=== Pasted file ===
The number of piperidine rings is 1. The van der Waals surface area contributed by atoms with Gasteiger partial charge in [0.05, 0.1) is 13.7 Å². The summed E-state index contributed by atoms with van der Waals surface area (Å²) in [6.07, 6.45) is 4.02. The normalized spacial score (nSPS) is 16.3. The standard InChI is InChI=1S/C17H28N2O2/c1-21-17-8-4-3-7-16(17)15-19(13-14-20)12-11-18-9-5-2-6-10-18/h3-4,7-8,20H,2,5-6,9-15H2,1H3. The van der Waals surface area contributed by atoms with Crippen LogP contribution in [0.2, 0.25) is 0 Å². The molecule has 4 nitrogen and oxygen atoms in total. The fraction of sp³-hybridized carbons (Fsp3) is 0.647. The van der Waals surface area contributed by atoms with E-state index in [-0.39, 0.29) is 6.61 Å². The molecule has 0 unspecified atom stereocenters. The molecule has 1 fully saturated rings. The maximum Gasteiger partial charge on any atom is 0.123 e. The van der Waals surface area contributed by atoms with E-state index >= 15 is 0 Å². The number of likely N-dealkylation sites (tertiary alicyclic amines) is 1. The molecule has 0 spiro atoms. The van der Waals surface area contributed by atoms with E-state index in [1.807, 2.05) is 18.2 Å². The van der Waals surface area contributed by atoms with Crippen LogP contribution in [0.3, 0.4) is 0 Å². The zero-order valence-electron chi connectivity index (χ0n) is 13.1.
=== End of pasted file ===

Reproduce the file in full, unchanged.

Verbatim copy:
The number of piperidine rings is 1. The van der Waals surface area contributed by atoms with Gasteiger partial charge in [0.05, 0.1) is 13.7 Å². The summed E-state index contributed by atoms with van der Waals surface area (Å²) in [6.07, 6.45) is 4.02. The normalized spacial score (nSPS) is 16.3. The standard InChI is InChI=1S/C17H28N2O2/c1-21-17-8-4-3-7-16(17)15-19(13-14-20)12-11-18-9-5-2-6-10-18/h3-4,7-8,20H,2,5-6,9-15H2,1H3. The van der Waals surface area contributed by atoms with Crippen LogP contribution in [0.2, 0.25) is 0 Å². The molecule has 4 nitrogen and oxygen atoms in total. The fraction of sp³-hybridized carbons (Fsp3) is 0.647. The van der Waals surface area contributed by atoms with E-state index in [-0.39, 0.29) is 6.61 Å². The molecule has 0 unspecified atom stereocenters. The molecule has 1 fully saturated rings. The maximum Gasteiger partial charge on any atom is 0.123 e. The van der Waals surface area contributed by atoms with E-state index >= 15 is 0 Å². The number of likely N-dealkylation sites (tertiary alicyclic amines) is 1. The molecule has 0 spiro atoms. The van der Waals surface area contributed by atoms with E-state index in [1.807, 2.05) is 18.2 Å². The van der Waals surface area contributed by atoms with Crippen LogP contribution in [0.3, 0.4) is 0 Å². The zero-order valence-electron chi connectivity index (χ0n) is 13.1.